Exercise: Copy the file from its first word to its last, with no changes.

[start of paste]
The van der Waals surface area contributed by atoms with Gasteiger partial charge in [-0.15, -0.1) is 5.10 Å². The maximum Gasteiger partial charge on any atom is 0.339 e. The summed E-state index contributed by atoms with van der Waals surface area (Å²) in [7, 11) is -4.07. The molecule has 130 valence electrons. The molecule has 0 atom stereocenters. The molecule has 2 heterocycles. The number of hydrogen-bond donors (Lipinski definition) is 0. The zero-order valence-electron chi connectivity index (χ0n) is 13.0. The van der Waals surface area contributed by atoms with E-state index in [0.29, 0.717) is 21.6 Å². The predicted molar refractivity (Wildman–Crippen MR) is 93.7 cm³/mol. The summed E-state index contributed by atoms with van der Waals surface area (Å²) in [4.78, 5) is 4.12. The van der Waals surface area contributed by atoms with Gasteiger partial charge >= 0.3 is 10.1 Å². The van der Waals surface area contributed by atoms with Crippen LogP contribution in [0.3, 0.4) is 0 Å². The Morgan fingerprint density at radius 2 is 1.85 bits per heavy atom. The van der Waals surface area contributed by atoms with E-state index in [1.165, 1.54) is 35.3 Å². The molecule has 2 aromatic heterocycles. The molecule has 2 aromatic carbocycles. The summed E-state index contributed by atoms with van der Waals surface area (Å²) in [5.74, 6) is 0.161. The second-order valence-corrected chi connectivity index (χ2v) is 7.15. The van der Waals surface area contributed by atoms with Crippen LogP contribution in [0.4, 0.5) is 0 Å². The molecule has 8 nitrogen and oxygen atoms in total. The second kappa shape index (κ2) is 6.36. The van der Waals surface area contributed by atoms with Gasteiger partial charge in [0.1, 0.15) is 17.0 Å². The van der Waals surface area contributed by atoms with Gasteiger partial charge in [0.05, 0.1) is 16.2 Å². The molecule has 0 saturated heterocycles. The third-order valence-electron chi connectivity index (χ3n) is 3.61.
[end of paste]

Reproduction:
The van der Waals surface area contributed by atoms with Gasteiger partial charge in [-0.15, -0.1) is 5.10 Å². The maximum Gasteiger partial charge on any atom is 0.339 e. The summed E-state index contributed by atoms with van der Waals surface area (Å²) in [7, 11) is -4.07. The molecule has 130 valence electrons. The molecule has 0 atom stereocenters. The molecule has 2 heterocycles. The number of hydrogen-bond donors (Lipinski definition) is 0. The zero-order valence-electron chi connectivity index (χ0n) is 13.0. The van der Waals surface area contributed by atoms with E-state index in [0.29, 0.717) is 21.6 Å². The predicted molar refractivity (Wildman–Crippen MR) is 93.7 cm³/mol. The summed E-state index contributed by atoms with van der Waals surface area (Å²) in [4.78, 5) is 4.12. The van der Waals surface area contributed by atoms with Gasteiger partial charge >= 0.3 is 10.1 Å². The van der Waals surface area contributed by atoms with Crippen LogP contribution in [0.3, 0.4) is 0 Å². The Morgan fingerprint density at radius 2 is 1.85 bits per heavy atom. The van der Waals surface area contributed by atoms with E-state index in [1.165, 1.54) is 35.3 Å². The molecule has 2 aromatic heterocycles. The molecule has 2 aromatic carbocycles. The summed E-state index contributed by atoms with van der Waals surface area (Å²) in [5.74, 6) is 0.161. The second-order valence-corrected chi connectivity index (χ2v) is 7.15. The van der Waals surface area contributed by atoms with Crippen LogP contribution in [0.4, 0.5) is 0 Å². The molecule has 8 nitrogen and oxygen atoms in total. The second kappa shape index (κ2) is 6.36. The van der Waals surface area contributed by atoms with Gasteiger partial charge in [0.1, 0.15) is 17.0 Å². The van der Waals surface area contributed by atoms with Gasteiger partial charge in [0.05, 0.1) is 16.2 Å². The molecule has 0 saturated heterocycles. The third-order valence-electron chi connectivity index (χ3n) is 3.61.